There is no doubt that Scotland would fulfil the admission criteria, and it is highly unlikely that any state would veto its application.
The political and legal aspects of Scotland’s membership of the EU have been discussed quite extensively in different fora, including this Journal (Livingstone, “Independence before the law”, Journal, December 2012, 10; Edward (interview), “All in the same boat”, Journal, February 2013, 15). For this reason, there is no need to repeat the arguments for or against automatic membership. In my view, Scotland will need to apply afresh for membership of the EU.
Regarding membership of NATO, this would be effected if Scotland fulfils all the conditions set out in the membership action plan (MAP) as agreed by Scotland and NATO. The MAP would cover political, economic, defence, military and security, as well as legal issues concerning its membership. Although a NATO member state is subject to the obligations of the Treaty, including its Strategic Concept, which defines NATO as a nuclear alliance, there is some flexibility as to how a state participates in the Alliance, and that might assist in solving the question concerning the stationing of nuclear weapons on Scottish territory.
“The World Trade Organisation is the main international organisation which deals with trade issues. It consists of states and it has also a dispute settlement mechanism”
The European Free Trade Association (Norway, Iceland, Switzerland, Liechtenstein) is another organisation that Scotland might wish to join if EU membership somehow stalled. The EFTA Convention regulates free trade among member states. EFTA is an intergovernmental organisation, in contrast to the EU which has supranational characteristics in certain areas. The EEA (European Economic Area) Agreement between the EU and EFTA extends the internal market of the EU to EFTA member states.
Human rights: how far?
An independent Scotland should also become party to human rights treaties. This would provide proof of good international citizenship, as well as of Scotland’s commitment to protecting and promoting human rights at home and abroad.
The European Convention on Human Rights (ECHR) is the main instrument for the protection of human rights in Europe. Becoming party to the ECHR depends on membership of the Council of Europe (CoE). However, the ECHR may continue to apply uninterrupted following a declaration of independence and before Scotland became party to the CoE/ECHR, unless Scotland declared otherwise.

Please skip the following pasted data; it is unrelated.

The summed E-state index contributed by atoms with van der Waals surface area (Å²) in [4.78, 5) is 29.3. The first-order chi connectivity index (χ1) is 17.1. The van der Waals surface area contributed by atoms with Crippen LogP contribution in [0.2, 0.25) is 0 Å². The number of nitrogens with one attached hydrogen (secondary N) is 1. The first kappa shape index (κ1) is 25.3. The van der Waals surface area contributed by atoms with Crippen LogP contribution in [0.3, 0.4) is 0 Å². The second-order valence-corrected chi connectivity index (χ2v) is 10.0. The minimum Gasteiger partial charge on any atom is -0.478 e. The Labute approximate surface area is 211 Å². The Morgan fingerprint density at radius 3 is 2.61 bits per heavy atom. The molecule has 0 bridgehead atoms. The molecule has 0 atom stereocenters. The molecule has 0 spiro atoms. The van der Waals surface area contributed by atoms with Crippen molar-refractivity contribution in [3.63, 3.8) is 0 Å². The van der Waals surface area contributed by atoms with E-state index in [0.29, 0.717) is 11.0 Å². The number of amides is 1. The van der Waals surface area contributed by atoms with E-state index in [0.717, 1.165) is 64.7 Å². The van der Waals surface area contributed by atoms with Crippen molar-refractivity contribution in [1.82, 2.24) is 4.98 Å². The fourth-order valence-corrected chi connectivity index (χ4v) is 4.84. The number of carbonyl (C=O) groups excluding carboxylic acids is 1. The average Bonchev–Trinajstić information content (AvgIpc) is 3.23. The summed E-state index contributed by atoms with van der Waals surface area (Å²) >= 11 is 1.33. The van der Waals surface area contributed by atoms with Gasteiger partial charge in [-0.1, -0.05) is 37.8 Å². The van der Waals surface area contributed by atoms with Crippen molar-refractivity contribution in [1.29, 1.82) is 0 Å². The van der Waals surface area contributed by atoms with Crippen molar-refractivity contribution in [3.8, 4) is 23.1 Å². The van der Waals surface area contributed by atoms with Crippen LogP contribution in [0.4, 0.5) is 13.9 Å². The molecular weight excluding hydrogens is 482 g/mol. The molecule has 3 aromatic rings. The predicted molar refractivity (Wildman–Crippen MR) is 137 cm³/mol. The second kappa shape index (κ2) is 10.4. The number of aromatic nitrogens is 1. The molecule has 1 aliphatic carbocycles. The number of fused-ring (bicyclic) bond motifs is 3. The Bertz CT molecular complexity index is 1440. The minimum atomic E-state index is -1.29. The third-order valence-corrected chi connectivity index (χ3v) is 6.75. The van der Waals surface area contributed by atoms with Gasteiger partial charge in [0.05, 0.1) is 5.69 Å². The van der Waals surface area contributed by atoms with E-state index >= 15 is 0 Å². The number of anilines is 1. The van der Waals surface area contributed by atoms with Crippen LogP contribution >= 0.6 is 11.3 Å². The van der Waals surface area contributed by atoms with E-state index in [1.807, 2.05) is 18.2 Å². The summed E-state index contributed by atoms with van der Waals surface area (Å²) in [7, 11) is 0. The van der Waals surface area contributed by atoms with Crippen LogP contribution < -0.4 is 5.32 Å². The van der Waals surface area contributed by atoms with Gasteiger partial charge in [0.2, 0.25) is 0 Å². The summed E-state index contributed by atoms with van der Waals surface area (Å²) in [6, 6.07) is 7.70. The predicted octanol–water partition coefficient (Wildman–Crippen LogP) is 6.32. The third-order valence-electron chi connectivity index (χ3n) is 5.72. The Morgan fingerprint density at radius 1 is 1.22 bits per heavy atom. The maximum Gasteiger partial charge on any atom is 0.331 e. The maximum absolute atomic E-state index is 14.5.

There are 14 Protocols additional to the ECHR to which Scotland should become party. As party to the ECHR, the European Court of Human Rights (ECtHR) would have automatic jurisdiction to entertain individual as well as inter-state complaints concerning possible violations of the ECHR by Scotland. Scotland could also bring cases before the ECtHR against other states.
“The law of the sea regulates a number of maritime areas and provides for the rights and duties of states over these areas”
In addition to the ECHR, there are many other international or regional, general or specialised human rights instruments to which Scotland should become party. What it is important to stress is that although joining international human rights treaties is important for the protection of human rights, it is even more important for the effective protection of human rights to grant individuals the right to petition international human rights bodies. As party to the ECHR, Scotland would automatically recognise the right of individual petition, but this right is discretionary as far as other conventions are concerned. For example, the UK is not a party to the Optional Protocol to the International Covenant on Civil and Political Rights, or the Optional Protocol to the International Covenant on Economic, Social and Cultural Rights, which recognise the right of individual petition. Scotland would show its commitment to human rights by ratifying these protocols.
Concerning the question of whether the ECHR or other human rights treaties would apply directly within Scotland or would need to be incorporated into domestic law, it all depends on how the Scottish constitution would deal with the relationship between international and domestic law. In case international law instruments needed to be incorporated, Scotland should enact legislation similar to the Human Rights Act in order to incorporate the ECHR.